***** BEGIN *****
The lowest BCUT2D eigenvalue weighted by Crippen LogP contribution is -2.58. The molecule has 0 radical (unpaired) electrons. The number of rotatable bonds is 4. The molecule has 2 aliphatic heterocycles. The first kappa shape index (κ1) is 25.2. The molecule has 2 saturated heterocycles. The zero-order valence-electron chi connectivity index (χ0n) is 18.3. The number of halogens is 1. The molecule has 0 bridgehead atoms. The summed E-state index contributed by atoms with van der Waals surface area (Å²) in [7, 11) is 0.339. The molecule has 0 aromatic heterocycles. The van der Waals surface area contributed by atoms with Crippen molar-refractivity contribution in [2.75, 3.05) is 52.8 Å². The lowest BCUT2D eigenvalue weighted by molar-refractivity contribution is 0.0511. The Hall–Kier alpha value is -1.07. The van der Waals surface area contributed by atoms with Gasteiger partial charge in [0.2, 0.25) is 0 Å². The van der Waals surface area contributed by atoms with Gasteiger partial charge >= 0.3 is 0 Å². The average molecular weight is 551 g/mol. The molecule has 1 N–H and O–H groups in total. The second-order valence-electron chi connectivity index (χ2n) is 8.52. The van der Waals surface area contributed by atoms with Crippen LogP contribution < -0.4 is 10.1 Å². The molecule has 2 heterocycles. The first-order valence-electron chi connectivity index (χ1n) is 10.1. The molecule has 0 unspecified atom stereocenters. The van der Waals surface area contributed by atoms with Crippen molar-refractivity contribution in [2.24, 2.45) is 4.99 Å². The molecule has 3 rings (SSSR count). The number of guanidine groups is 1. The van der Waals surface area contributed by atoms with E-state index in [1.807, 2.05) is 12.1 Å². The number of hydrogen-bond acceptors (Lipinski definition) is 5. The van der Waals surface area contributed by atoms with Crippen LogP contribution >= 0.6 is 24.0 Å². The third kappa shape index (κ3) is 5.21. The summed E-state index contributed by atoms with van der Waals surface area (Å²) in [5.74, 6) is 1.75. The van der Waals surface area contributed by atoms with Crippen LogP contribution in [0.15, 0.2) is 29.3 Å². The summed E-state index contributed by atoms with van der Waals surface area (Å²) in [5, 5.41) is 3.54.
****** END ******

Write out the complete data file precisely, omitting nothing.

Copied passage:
The lowest BCUT2D eigenvalue weighted by Crippen LogP contribution is -2.58. The molecule has 0 radical (unpaired) electrons. The number of rotatable bonds is 4. The molecule has 2 aliphatic heterocycles. The first kappa shape index (κ1) is 25.2. The molecule has 2 saturated heterocycles. The zero-order valence-electron chi connectivity index (χ0n) is 18.3. The number of halogens is 1. The molecule has 0 bridgehead atoms. The summed E-state index contributed by atoms with van der Waals surface area (Å²) in [7, 11) is 0.339. The molecule has 0 aromatic heterocycles. The van der Waals surface area contributed by atoms with Crippen molar-refractivity contribution in [2.75, 3.05) is 52.8 Å². The lowest BCUT2D eigenvalue weighted by molar-refractivity contribution is 0.0511. The Hall–Kier alpha value is -1.07. The van der Waals surface area contributed by atoms with Gasteiger partial charge in [0.2, 0.25) is 0 Å². The van der Waals surface area contributed by atoms with Gasteiger partial charge >= 0.3 is 0 Å². The average molecular weight is 551 g/mol. The molecule has 1 N–H and O–H groups in total. The second-order valence-electron chi connectivity index (χ2n) is 8.52. The van der Waals surface area contributed by atoms with Crippen LogP contribution < -0.4 is 10.1 Å². The molecule has 2 heterocycles. The first-order valence-electron chi connectivity index (χ1n) is 10.1. The molecule has 0 unspecified atom stereocenters. The van der Waals surface area contributed by atoms with Crippen molar-refractivity contribution in [2.24, 2.45) is 4.99 Å². The molecule has 3 rings (SSSR count). The number of guanidine groups is 1. The van der Waals surface area contributed by atoms with E-state index in [1.807, 2.05) is 12.1 Å². The number of hydrogen-bond acceptors (Lipinski definition) is 5. The van der Waals surface area contributed by atoms with Crippen LogP contribution >= 0.6 is 24.0 Å². The third kappa shape index (κ3) is 5.21. The summed E-state index contributed by atoms with van der Waals surface area (Å²) in [5.74, 6) is 1.75. The van der Waals surface area contributed by atoms with Crippen LogP contribution in [0.15, 0.2) is 29.3 Å². The summed E-state index contributed by atoms with van der Waals surface area (Å²) in [5, 5.41) is 3.54.